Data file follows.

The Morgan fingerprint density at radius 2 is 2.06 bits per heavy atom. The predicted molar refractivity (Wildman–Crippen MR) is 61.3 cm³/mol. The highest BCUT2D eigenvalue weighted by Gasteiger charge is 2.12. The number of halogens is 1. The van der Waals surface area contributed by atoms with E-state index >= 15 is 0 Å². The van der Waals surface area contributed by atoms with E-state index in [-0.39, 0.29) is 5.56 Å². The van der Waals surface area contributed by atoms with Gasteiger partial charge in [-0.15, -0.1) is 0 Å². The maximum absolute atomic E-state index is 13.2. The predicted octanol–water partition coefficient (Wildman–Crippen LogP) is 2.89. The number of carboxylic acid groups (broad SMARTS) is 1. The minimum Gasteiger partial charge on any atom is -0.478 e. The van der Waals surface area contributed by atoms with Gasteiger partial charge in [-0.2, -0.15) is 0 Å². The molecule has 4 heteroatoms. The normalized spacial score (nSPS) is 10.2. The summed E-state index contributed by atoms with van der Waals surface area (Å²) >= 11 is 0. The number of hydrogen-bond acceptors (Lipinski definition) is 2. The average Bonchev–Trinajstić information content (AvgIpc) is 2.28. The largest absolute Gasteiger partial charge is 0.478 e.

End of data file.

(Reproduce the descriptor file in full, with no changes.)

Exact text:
The Morgan fingerprint density at radius 2 is 2.06 bits per heavy atom. The predicted molar refractivity (Wildman–Crippen MR) is 61.3 cm³/mol. The highest BCUT2D eigenvalue weighted by Gasteiger charge is 2.12. The number of halogens is 1. The van der Waals surface area contributed by atoms with E-state index >= 15 is 0 Å². The van der Waals surface area contributed by atoms with E-state index in [-0.39, 0.29) is 5.56 Å². The van der Waals surface area contributed by atoms with Gasteiger partial charge in [-0.15, -0.1) is 0 Å². The maximum absolute atomic E-state index is 13.2. The predicted octanol–water partition coefficient (Wildman–Crippen LogP) is 2.89. The number of carboxylic acid groups (broad SMARTS) is 1. The minimum Gasteiger partial charge on any atom is -0.478 e. The van der Waals surface area contributed by atoms with Gasteiger partial charge in [-0.2, -0.15) is 0 Å². The molecule has 4 heteroatoms. The normalized spacial score (nSPS) is 10.2. The summed E-state index contributed by atoms with van der Waals surface area (Å²) >= 11 is 0. The number of hydrogen-bond acceptors (Lipinski definition) is 2. The average Bonchev–Trinajstić information content (AvgIpc) is 2.28. The largest absolute Gasteiger partial charge is 0.478 e.